For the last 15 years, one popular way to persist large amounts of data has been Hadoop, if you needed them persisted in such a way that you can still process them.
Of course, from a database point of view, brute forcing a result by scanning compressed CSV files in parallel, and then building giant distributed Hash Joins is not very elegant. But two facts were true in 2006 influenced Hadoop’s design, and which allowed it to process data at all at a scale where all other things failed:
- Disk Seeks are expensive, so we cannot have indexes.
- Network capacity is limited, so we cannot move the data to the code.
Using these two basic assumptions, Hadoop’s core inventions were pioneered by Google, and then reproduced as Open Source by Yahoo!
Doug Cutting started building the initial version of Hadoop in 2006, and it is basically like this:
“Store data in optionally compressed CSV files in 128 MB strips on a bunch of JBOD disks, replicating all data 3 times. Then download small Java classes to the data store instead of moving the data to the processing nodes, and run the Map-Reduce Algorithm on these file fragments, merge sorting the result into an aggregate during the reduce phase.”
This was slow: Even a simple rowcount-Query would have at least a minute or two runtime, because of the setup times inherent to this solution. Hadoop needed to distribute a jar with Java Classes, fire of a JVM on the datanodes, warm up the JVM for the JIT to get up to speed, and then push the parts of the data present on the local node through this. Eventually, the completed result set needed to be sorted, and then shipped over the network to the reducers, which would then merge-aggregate the data into a partitioned result set.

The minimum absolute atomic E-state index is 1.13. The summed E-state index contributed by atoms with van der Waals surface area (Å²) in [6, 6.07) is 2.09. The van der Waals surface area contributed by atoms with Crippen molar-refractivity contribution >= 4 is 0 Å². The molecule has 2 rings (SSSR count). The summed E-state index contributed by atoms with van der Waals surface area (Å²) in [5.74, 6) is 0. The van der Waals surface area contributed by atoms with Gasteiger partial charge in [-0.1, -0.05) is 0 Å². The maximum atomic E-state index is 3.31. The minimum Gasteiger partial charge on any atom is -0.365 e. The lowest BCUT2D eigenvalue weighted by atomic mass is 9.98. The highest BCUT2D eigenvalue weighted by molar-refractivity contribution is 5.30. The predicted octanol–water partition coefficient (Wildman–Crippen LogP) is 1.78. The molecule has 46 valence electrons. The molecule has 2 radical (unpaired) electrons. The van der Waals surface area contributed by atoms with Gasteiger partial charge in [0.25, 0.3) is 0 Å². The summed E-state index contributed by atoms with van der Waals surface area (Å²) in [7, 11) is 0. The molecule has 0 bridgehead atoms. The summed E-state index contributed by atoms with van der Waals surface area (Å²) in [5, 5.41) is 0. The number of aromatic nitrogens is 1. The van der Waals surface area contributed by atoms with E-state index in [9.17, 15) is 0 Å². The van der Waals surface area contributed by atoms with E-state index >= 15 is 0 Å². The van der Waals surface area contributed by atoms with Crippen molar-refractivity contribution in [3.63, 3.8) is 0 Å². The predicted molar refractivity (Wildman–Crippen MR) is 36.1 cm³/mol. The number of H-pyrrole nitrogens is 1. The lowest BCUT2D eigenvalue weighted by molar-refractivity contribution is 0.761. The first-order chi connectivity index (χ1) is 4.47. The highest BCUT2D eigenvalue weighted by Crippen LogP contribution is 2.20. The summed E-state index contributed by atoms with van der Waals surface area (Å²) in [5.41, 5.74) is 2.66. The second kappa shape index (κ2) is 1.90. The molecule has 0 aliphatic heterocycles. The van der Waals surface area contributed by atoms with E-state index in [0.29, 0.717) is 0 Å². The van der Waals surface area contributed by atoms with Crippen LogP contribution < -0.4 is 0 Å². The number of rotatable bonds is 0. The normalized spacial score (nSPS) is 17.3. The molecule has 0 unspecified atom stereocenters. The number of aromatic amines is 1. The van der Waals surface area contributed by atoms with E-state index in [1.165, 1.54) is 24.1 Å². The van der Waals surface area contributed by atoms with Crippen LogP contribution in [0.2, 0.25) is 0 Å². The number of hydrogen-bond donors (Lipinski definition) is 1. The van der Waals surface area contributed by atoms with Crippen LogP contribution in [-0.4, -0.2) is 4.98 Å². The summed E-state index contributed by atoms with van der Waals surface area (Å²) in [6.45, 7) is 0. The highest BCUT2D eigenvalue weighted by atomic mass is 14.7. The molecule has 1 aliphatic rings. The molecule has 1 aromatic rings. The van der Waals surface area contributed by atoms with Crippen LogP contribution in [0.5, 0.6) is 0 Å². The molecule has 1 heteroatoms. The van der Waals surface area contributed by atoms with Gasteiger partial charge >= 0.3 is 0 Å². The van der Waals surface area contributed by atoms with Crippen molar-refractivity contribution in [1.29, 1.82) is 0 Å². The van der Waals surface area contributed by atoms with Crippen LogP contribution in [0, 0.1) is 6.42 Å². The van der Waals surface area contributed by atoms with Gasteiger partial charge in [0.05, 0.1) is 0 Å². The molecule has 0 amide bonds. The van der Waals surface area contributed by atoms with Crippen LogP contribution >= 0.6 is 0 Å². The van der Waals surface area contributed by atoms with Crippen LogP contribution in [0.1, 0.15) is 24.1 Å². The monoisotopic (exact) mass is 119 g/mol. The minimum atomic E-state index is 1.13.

It was also hard to maintain and upgrade, because you had one large shared cluster with many stakeholders being dependent on it running and behaving in a certain way.
A lot of gradual improvements happened over the last 15 years, so today’s Hadoop stores data in a more efficient way, has lower setup times, and can be managed better. It still is a rather primitive brute-force processing system, and ripe for disruption.
And that is happening right now.
That is, basically, because the initial assumptions on which it was built are no longer true.
Assumption 2, Network Capacity is limited, has not been true for at least 10 years.
Google had been playing with CLOS network architectures for a long time, and in Jupiter Rising described their bespoke switch architecture that allowed them to build data centers where the network by construction is never the bottleneck.
Specifically in the Hadoop world that is not exactly news: Tail-drops from network congestion during the Shuffle-Phase between Hadoop’s Map and Reduce were a common problem.
Terasort, a benchmark that sorts one Terabyte of generated data, was a popular way to test the network component of a Hadoop deployment:
- During the Map-phase all workers would sort their data, and because it was randomly generated, finish at approximately the same time.
- Because sorting does not aggregate data, the data blocks would then all lift off, at their full size, and transfer over the network to the Reducer nodes.
- If the network was oversubscribed or badly built, this would overwhelm the switches, exhaust buffers, engage RED and lead to packet loss.
“Profiling the network performance of data transfers in Hadoop Jobs”, Biligiri, Ali (2014) , Network transfer rates over the lifetime of a terasort job. The Shuffle phase reaches 700 MBit/s, which was the peak transfer rate measured during testing.
AWS, which did not yet have Leaf-and-Spine in 2014, and which provisioned 1 GBit/s links between nodes at that time, showed behavior as depicted above, when hosting a test cluster running Terasort.
Of course, CLOS-networks, specifically Leaf-and-Spine architectures, do not require bespoke custom hardware as Google deployed. Brad Hedlund, then working for Dell, described Leaf-and-Spine architectures built from Off-the-shelf Hardware for Hadoop already in 2012, and described that in a series of articles.